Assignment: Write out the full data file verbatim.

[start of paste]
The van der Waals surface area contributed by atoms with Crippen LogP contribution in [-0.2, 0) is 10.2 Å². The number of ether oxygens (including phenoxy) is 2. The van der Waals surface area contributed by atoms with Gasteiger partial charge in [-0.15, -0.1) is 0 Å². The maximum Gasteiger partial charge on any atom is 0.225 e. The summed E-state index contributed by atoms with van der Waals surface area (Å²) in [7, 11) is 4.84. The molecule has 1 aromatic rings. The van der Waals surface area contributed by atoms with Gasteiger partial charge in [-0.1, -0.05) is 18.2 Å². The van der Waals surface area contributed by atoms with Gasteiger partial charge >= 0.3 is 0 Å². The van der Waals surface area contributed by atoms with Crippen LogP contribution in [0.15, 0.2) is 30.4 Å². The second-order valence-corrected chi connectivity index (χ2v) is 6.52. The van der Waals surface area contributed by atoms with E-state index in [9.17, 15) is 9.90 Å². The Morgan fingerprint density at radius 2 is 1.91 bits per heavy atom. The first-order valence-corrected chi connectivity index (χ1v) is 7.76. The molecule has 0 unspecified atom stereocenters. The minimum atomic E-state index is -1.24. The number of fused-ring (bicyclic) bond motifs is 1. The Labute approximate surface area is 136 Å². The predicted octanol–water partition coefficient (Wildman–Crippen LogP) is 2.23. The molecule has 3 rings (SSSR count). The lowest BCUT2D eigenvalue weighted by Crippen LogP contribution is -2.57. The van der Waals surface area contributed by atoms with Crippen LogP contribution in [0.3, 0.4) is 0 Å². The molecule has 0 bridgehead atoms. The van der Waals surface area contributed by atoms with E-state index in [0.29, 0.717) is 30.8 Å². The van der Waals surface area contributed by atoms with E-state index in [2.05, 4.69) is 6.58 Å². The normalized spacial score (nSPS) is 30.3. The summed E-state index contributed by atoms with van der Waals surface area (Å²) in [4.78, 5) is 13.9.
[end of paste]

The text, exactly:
The van der Waals surface area contributed by atoms with Crippen LogP contribution in [-0.2, 0) is 10.2 Å². The number of ether oxygens (including phenoxy) is 2. The van der Waals surface area contributed by atoms with Gasteiger partial charge in [-0.15, -0.1) is 0 Å². The maximum Gasteiger partial charge on any atom is 0.225 e. The summed E-state index contributed by atoms with van der Waals surface area (Å²) in [7, 11) is 4.84. The molecule has 1 aromatic rings. The van der Waals surface area contributed by atoms with Gasteiger partial charge in [-0.1, -0.05) is 18.2 Å². The van der Waals surface area contributed by atoms with Gasteiger partial charge >= 0.3 is 0 Å². The van der Waals surface area contributed by atoms with Crippen LogP contribution in [0.15, 0.2) is 30.4 Å². The second-order valence-corrected chi connectivity index (χ2v) is 6.52. The van der Waals surface area contributed by atoms with E-state index in [9.17, 15) is 9.90 Å². The Morgan fingerprint density at radius 2 is 1.91 bits per heavy atom. The first-order valence-corrected chi connectivity index (χ1v) is 7.76. The molecule has 0 unspecified atom stereocenters. The minimum atomic E-state index is -1.24. The number of fused-ring (bicyclic) bond motifs is 1. The Labute approximate surface area is 136 Å². The predicted octanol–water partition coefficient (Wildman–Crippen LogP) is 2.23. The molecule has 3 rings (SSSR count). The lowest BCUT2D eigenvalue weighted by Crippen LogP contribution is -2.57. The van der Waals surface area contributed by atoms with Crippen LogP contribution in [0.3, 0.4) is 0 Å². The molecule has 0 bridgehead atoms. The van der Waals surface area contributed by atoms with E-state index in [0.29, 0.717) is 30.8 Å². The van der Waals surface area contributed by atoms with E-state index in [2.05, 4.69) is 6.58 Å². The normalized spacial score (nSPS) is 30.3. The summed E-state index contributed by atoms with van der Waals surface area (Å²) in [4.78, 5) is 13.9.